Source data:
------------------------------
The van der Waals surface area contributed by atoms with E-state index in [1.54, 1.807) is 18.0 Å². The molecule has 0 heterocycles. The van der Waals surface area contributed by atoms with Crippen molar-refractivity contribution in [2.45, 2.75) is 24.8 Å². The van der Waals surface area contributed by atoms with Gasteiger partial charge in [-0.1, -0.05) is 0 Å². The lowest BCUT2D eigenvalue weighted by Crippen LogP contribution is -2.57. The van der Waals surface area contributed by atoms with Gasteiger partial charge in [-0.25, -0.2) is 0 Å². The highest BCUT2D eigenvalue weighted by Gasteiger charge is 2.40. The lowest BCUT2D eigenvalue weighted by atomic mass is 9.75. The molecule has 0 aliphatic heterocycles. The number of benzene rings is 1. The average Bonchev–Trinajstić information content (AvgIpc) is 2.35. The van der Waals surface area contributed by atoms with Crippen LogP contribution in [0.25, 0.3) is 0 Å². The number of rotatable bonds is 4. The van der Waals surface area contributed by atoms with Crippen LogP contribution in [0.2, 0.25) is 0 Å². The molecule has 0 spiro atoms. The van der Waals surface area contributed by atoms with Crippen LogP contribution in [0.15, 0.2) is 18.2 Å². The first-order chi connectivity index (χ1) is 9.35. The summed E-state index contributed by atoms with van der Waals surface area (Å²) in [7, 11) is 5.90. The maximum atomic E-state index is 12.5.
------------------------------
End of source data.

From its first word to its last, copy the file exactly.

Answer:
The van der Waals surface area contributed by atoms with E-state index in [1.54, 1.807) is 18.0 Å². The molecule has 0 heterocycles. The van der Waals surface area contributed by atoms with Crippen molar-refractivity contribution in [2.45, 2.75) is 24.8 Å². The van der Waals surface area contributed by atoms with Gasteiger partial charge in [-0.1, -0.05) is 0 Å². The lowest BCUT2D eigenvalue weighted by Crippen LogP contribution is -2.57. The van der Waals surface area contributed by atoms with Gasteiger partial charge in [-0.25, -0.2) is 0 Å². The highest BCUT2D eigenvalue weighted by Gasteiger charge is 2.40. The lowest BCUT2D eigenvalue weighted by atomic mass is 9.75. The molecule has 0 aliphatic heterocycles. The number of benzene rings is 1. The average Bonchev–Trinajstić information content (AvgIpc) is 2.35. The van der Waals surface area contributed by atoms with Crippen LogP contribution in [0.25, 0.3) is 0 Å². The number of rotatable bonds is 4. The van der Waals surface area contributed by atoms with Crippen LogP contribution in [0.2, 0.25) is 0 Å². The molecule has 0 spiro atoms. The van der Waals surface area contributed by atoms with Crippen LogP contribution in [0.15, 0.2) is 18.2 Å². The first-order chi connectivity index (χ1) is 9.35. The summed E-state index contributed by atoms with van der Waals surface area (Å²) in [7, 11) is 5.90. The maximum atomic E-state index is 12.5.